Philosophy of education has an honored place in the history of Western philosophical thought. Its questions are as vital now, both philosophically and practically, as they have ever been. In recent decades, however, philosophical thinking about education has largely fallen off the philosophical radar screen. Philosophy of education has lost intimate contact with the parent discipline to a regrettably large extent--to the detriment of both. The Oxford Handbook of Philosophy of Education is intended (...) to serve as a general introduction to key issues in the field, to further the philosophical pursuit of those issues, and to bring philosophy of education back into closer contact with general philosophy. Distinguished philosophers and philosophers of education, most of whom have made important contributions to core areas of philosophy, turn their attention in these 28 essays to a broad range of philosophical questions concerning education. The chapters are accessible to readers with no prior exposure to philosophy of education, and provide both surveys of the general domain they address, and advance the discussion in those domains in original and fruitful ways. Together their authors constitute a new wave of general philosophers taking up fundamental philosophical questions about education--the first such cohort of outstanding general philosophers to do so (in English) in a generation. (shrink)
In a clear and lively manner, this new reference explains all of the essential concepts used in contemporary and modern philosophy of education. It also provides invaluable background on the classic educational philosophy texts of Rousseau, Plato and others--readers will find coverage of seminal views on teaching, learning and indoctrination as well as such contemporary concepts as postmodernism, markets and school effectiveness . Students, researchers and anyone interested in contemporary education will be certain to want this (...) unique and authoritative resource. (shrink)
This book gives a comprehensive account of methods in philosophy of education, it also examines their application in the 'real world' of education. It will therefore be of interest to philosophers and educators alike.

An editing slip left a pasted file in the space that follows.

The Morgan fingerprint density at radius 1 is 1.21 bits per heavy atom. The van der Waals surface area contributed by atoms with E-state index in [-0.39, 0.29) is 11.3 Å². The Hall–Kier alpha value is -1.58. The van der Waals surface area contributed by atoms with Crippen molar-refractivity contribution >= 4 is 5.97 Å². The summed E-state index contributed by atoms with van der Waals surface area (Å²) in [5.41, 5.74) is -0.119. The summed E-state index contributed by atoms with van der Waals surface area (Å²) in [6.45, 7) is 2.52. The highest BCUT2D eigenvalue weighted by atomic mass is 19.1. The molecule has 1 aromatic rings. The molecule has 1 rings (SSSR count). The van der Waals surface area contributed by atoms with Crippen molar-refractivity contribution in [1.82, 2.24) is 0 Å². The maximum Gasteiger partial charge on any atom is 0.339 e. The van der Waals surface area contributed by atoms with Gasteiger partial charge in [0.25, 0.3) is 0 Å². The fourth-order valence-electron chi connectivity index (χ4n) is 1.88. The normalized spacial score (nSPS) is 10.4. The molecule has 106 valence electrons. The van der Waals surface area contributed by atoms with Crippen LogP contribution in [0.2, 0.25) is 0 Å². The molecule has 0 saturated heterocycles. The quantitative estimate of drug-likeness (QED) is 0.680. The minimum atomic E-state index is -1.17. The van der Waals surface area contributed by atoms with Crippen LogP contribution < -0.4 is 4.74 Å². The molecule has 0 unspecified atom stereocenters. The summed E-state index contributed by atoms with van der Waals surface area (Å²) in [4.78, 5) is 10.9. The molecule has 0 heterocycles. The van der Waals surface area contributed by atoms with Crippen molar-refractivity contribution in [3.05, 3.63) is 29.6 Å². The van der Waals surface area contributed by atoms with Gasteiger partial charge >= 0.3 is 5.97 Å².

Philosophy of Early Childhood Education: Transforming Narratives provides an insightful reflection on some contemporary issues and theories underpinning early childhood education. The essays in this volume penned by an international group of educators are both critical and transformative, offering new insights on the practices and policies within early childhood education. Provides a critical reflection on some current issues within early childhood education Offers perspectives outside traditional narratives of early childhood Encourages the emergence of new paradigms (...) for early childhood education Promotes the value of difference, perspective, and “otherness” Features an international field of contributors from diverse geographical boundaries. (shrink)
This new edition of _Philosophy of Education: The Key Concepts_ is an easy to use A-Z guide summarizing all the key terms, ideas and issues central to the study of educational theory today. Fully updated, the book is cross-referenced throughout and contains pointers to further reading, as well as new entries on such topics as: Citizenship and Civic Education Liberalism Capability Well-being Patriotism Globalisation Open-mindedness Creationism and Intelligent Design. Comprehensive and authoritative this highly accessible guide provides all that (...) a student, teacher or policy-maker needs to know about the latest thinking on education in the 21st century.'. (shrink)
In this book about the philosophy of education, Loomis and Rodriguez carefully examine the first principles of theoretic and practical reason necessary for human development and flourishing. Collaborating with the genius of C.S. Lewis, and particularly his brilliant work The Abolition of Man , the authors offer a multi-facetted, interdisciplinary investigation of perennial questions that impact human development and freedom. What is the human being? What are essential criteria for human flourishing? What is the best institutional framework for (...)education? What are the non-naturalistic, normative constraints to the ordering and functioning of a social institution like education? Are there particular institutional environments that threaten moral agency and human freedom? Are there information patterns and practices that substitute one institutional vision of reality for another? Is there a model of education that reflects truer structures of reality? Is there a particular vision embodied in the logic of institutional growth? (shrink)
This in-depth study of Gandhi's philosophy of education examines the modern nature of his thought. In addition, it relates his intriguing philosophy to his views on Swaraj, religion, and reform. Sure to spark interest among readers of Gandhi, this book will undoubtedly appeal to all those wanting a better understanding of education in general, and of the attainment of knowledge.